Sefton Council has approved an outline planning application for seven houses on Green Belt land in Formby. The site is now being marketing to potential developers.
Turley submitted the application in November 2016 on behalf of Formby Distribution & Storage. The original application was for 14 homes, but this was later reduced to seven. In 2015, Turley submitted an application to change the three-acre site in Moss Side from agricultural to storage usage. The site currently accommodates vehicles within vacant polytunnels and glass houses.
Developers are in discussions with Formby Distribution & Storage about how the project could be delivered, but no confirmations of deals have been made. Full details of the layout, scale, appearance and landscaping of the development will be considered in subsequent applications to the council.
Indicative plans show detached and semi-detached family homes could be built on the site, and Turley said these are likely to have between three, four, and five bedrooms. It has not been decided if the homes will be for rent or sale.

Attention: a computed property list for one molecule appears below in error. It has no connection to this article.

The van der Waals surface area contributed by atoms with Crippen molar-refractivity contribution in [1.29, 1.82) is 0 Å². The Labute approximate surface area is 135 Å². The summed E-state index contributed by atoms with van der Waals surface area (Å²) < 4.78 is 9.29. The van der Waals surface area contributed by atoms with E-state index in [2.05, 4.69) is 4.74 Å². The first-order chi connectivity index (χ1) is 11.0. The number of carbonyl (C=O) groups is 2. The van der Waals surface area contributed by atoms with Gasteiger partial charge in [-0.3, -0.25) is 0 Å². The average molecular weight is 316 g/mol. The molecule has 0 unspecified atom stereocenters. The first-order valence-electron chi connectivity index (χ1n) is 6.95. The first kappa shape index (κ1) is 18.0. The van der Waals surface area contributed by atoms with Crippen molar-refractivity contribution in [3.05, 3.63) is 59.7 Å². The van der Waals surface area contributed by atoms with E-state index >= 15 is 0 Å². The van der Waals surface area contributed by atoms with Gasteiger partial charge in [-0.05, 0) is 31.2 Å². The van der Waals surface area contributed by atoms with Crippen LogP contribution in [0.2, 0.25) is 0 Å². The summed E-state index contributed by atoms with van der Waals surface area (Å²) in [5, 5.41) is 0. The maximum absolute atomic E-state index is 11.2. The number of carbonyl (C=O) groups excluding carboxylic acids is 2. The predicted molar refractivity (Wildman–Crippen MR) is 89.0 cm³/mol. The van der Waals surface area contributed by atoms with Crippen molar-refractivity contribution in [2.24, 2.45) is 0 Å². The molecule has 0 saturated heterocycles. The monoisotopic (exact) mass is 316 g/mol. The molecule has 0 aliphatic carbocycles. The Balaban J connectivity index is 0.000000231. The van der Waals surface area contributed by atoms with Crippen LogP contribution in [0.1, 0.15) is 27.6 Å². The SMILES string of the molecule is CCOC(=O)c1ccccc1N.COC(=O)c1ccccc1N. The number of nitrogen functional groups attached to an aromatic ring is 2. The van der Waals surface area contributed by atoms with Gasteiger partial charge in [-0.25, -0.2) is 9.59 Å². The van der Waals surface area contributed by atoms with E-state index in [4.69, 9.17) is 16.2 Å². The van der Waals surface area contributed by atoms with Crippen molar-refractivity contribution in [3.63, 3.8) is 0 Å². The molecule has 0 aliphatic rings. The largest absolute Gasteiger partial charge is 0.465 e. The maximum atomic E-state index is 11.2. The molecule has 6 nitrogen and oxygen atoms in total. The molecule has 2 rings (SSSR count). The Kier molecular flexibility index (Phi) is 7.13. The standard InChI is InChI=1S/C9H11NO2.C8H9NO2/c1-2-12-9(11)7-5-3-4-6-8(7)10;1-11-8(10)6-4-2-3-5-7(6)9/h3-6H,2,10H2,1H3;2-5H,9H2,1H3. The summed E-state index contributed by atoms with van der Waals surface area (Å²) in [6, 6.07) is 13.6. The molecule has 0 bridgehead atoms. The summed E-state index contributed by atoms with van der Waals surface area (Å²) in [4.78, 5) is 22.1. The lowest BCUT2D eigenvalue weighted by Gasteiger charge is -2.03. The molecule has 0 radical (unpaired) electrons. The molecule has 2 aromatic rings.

DK-Architects designed the project, with TEP as environmental consultant and Royal Haskoning as engineering consultant.
Dave Dickerson, director of DK-Architects, said: “This project has the potential to be a very special development, offering a broad range of houses with a unique architectural character in a semi-rural setting.”
Carly Hinde, senior planner at Turley, said: “The scheme will deliver a number of benefits for the local area and make a welcome addition to the housing supply position in Formby.”
The application received six objections from properties on Moss Side and the Formby Parish Council, namely that the development would pave the way for additional residential schemes.
A spokesman for Sefton Council said: “Due to the previous use, in Green Belt policy terms this site was classed as previously developed. The proposed residential development was significantly reduced in scale between the original submission and the approved scheme and was judged against local and national Green Belt policies.
“As a council we have identified sufficient land to meet our immediate future needs to 2030 within our Local Plan, which was adopted in April 2017, and we are not seeking to allocate further Green Belt land for development.”